Thursday, October 20, 2011

Bumming Around Update and Opening Elements of Collection of Stories about the Vietnam War

Note:  Recently I have fallen behind in my blogging.  My last entry was in September.  I got so busy doing many other things related to my adventures in photography.  Indeed, in the coming weeks, there will be an article about my recent photographic trip to Zion National Park and Bryce Canyon in southern Utah. 

I also, have begun work on several travel pieces most notably, a trip to Rome a few years ago.  In this blog, to date, there has been a couple of travel pieces, three articles about my retirement, and the first of many short stories.  Many more will follow. 

Today, I am posting Mekong Delta a snap shot of a story providing some background information (more exposition then story) related to a series of Navy stories centered on my tours of duty in Vietnam and the South China Sea back in the late Sixties and early Seventies.  I am still attempting to figure out where I want to go with these stories but, I know that it will eventually include Faulty Relay which many of you have already seen in this blog, along with several glimpse into the that period of time and my youth.

Mekong Delta

Changing Mission

The blue foaming water rolled over us and the bow sank deep into the trough left by the rising and surging water.  Every thing stopped moving for a moment, and then the bow rose high up with the stern down as the water rushed back into the void and the wind slammed the ship sideways.  The ship shuddered and rocked back and forth.  Then it rolled over on its side so far that we could almost walk on the bulkheads.  Immediately after that, it rolled the other way.  As the storm raged, the ship continued to roll back and forth and pitch up and down.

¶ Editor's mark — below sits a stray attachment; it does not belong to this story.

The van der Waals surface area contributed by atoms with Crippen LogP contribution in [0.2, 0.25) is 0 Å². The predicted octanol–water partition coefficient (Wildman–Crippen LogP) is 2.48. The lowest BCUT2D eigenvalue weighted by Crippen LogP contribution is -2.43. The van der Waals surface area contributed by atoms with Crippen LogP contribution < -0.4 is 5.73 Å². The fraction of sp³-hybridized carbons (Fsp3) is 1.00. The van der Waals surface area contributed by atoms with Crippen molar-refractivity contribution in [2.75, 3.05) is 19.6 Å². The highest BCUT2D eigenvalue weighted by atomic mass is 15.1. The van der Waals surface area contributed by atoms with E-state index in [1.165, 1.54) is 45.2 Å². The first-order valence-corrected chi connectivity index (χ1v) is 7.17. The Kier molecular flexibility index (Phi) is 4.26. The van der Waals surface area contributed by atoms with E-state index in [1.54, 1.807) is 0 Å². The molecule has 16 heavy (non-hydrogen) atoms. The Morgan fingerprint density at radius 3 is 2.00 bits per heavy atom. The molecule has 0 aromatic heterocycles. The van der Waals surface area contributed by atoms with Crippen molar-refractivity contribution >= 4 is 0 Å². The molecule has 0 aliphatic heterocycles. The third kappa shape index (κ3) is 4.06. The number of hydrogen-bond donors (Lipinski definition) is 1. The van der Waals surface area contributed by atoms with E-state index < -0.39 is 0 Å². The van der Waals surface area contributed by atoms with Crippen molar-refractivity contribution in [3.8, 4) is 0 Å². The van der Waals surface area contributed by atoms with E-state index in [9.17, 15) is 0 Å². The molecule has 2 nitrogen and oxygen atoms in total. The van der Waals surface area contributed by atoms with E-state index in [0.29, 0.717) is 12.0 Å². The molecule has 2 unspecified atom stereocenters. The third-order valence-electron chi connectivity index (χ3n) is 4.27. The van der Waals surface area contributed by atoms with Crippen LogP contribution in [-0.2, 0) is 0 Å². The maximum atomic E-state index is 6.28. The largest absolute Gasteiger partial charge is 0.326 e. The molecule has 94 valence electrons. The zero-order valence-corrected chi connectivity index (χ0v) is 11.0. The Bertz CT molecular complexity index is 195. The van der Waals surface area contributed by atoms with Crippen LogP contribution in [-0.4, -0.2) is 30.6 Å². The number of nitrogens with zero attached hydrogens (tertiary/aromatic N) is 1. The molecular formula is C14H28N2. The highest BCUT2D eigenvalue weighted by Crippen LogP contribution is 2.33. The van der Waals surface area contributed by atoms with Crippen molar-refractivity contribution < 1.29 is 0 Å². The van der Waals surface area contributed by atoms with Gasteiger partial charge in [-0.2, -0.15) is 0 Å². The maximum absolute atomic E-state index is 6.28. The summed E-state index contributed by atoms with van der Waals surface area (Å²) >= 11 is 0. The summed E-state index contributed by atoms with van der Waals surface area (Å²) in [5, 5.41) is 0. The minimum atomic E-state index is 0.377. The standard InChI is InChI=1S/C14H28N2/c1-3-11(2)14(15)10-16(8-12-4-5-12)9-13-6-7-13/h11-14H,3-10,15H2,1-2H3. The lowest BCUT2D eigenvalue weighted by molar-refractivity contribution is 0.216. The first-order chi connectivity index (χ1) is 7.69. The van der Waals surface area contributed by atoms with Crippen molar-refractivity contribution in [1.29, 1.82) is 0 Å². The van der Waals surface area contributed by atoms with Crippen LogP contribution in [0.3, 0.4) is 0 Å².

Those of us on the bridge were hanging on for dear life at our watch stations.  We called it the “white knuckles watch.”  Only the shear force of our will to keep standing tempered our fear of capsizing.  We had to hang on tenaciously if we were not strapped down.  The officer who had the Conn sat strapped into his chair, as was the Captain.  The helmsman held taut the wheel as he received direction from the Conn.  He shifted the wheel and the engine order telegraph repeatedly as he struggled to stay standing.  Every move he made was to keep his balance, and ensure that the ship stayed on course through the wide, sweeping peaks, and valleys of the surging waves as the ship pitched and rolled.

          The wind came out of the North and pressed down on us savagely.  It bucked the USS Defiance, a 17,000-ton Amphibious Transport about like a rowboat.  The wild winds of this tropical storm off the coast of China showed no mercy.  It was a good thing we didn’t have any troops on board because there would have been many sick guys.
We had steamed off the Vietnam coast for about forty days.  One day we heard we would depart for a port call in Hong Kong for R&R.  This would also be an opportunity for the ship to pick up some dwindling supplies.  In spite of the storm, we were excited about getting some shore leave. 

We started steaming toward Hong Kong and about day out of port, we received orders to change course for Subic Bay, PhilippinesSubic, as all of us called it, was a large base that supported the Vietnam War effort with a huge Navy Yard as well as a major supply depot.  We were told that we were to get the ship re-fitted and get major repairs before going back to steaming off the coast of Vietnam near the de-militarized zone for another patrol. 

Obviously, we were not going back to the States yet.  We had hoped that we could end our tour of WEST-PAC service at six months as originally defined and steam for home after visiting Hong Kong.  However, this news, even though it meant some liberty, which we all were going to enjoy meant we would not go back to the States for another 3 or even six months.  That was disappointing.  However, spending time in Subic Bay had its rewards.  It meant we could take some shore leave on solid ground with time to see the country, the bars, and the girls.